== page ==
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Juniper seed dispersal

Briana White
Ecology class, BIO 342, Biology Department, DePauw University
Fall semester 2009

Effective seed dispersal is important for plants.  The "directed seed dispersal" hypothesis states that seeds are dispersed to locations where seedlings have higher survivorship.  This pattern is important for recovery of vegetation in disturbed ecosystems, such as the Quarry Bottom.  

I hypothesized that the distribution pattern of juniper saplings and sycamore trees would indicate that directed dispersal of seeds by birds is occurring.

I collected data on 487 juniper trees in a one hectare plot in the Quarry Bottom.  I measured height, location (under another tree or in the open), distance, and compass direction from trunk, and canopy area of adjacent trees.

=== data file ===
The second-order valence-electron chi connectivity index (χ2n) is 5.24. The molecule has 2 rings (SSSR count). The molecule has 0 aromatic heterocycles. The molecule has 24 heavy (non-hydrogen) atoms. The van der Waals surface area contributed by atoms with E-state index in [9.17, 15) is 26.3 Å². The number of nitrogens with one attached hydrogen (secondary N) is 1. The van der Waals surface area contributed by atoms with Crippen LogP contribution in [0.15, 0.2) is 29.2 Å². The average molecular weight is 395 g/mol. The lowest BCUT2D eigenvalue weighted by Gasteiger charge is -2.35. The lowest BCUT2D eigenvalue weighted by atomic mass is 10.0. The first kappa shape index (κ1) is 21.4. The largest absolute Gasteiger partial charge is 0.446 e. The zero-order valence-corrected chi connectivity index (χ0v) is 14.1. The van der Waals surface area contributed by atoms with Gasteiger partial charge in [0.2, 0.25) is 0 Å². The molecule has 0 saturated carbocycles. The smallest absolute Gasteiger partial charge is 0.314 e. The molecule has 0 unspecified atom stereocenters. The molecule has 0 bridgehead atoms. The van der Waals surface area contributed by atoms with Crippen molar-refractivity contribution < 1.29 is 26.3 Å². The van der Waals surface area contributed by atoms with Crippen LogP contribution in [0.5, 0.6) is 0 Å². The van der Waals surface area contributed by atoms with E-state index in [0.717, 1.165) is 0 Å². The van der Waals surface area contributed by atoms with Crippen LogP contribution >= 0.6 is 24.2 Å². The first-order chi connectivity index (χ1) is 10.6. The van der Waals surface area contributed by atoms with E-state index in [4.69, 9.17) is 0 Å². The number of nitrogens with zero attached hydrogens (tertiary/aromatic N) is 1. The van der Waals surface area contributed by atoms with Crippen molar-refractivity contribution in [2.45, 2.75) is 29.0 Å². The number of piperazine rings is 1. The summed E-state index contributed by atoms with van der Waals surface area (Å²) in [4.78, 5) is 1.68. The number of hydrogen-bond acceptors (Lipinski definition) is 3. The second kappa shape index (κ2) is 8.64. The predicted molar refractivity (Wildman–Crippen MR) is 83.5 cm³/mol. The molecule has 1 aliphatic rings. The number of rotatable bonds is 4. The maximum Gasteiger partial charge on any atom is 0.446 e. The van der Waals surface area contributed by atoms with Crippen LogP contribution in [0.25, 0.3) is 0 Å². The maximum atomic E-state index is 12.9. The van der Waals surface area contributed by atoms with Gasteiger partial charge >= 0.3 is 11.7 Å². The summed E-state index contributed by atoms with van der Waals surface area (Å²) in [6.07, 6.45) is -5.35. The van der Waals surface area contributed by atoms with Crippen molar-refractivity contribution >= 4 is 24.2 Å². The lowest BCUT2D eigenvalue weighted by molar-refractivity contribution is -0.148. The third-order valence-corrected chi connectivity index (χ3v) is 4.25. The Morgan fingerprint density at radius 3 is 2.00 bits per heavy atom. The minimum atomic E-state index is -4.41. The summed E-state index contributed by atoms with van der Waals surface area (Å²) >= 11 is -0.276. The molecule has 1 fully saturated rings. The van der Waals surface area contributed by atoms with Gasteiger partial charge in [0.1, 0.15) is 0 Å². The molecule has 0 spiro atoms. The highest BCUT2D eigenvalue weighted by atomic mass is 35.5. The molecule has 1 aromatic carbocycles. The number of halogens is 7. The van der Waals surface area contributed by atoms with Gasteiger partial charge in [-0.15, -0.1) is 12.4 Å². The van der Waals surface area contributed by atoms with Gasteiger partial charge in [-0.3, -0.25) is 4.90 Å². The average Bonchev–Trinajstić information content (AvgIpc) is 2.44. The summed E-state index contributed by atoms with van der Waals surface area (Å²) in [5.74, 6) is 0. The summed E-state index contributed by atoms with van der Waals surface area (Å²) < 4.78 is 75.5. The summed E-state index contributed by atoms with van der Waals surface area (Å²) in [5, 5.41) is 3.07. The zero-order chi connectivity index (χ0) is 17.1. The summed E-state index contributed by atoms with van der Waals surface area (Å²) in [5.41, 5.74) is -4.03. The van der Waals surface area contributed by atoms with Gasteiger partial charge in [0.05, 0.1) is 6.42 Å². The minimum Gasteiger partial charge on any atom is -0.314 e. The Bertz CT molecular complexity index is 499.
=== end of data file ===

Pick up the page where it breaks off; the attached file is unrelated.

More juniper trees were located underneath sycamore trees than in other locations.  More junipers were clustered in the northeastern quadrant relative to a sycamore tree.  More juniper saplings were clustered in the inner canopy of a sycamore tree compared to the outer canopy of a sycamore tree. 

My results provide support for the "directed seed dispersal" hypothesis.  Sycamore trees may serve as perches for birds, which then deposit juniper seeds non-randomly.  Survival of juniper saplings is higher under sycamore trees.  Juniper saplings are clustered within the protected inner canopy of sycamore trees.  Juniper seeds appear to be delivered to locations where seedling survival is likely to be high.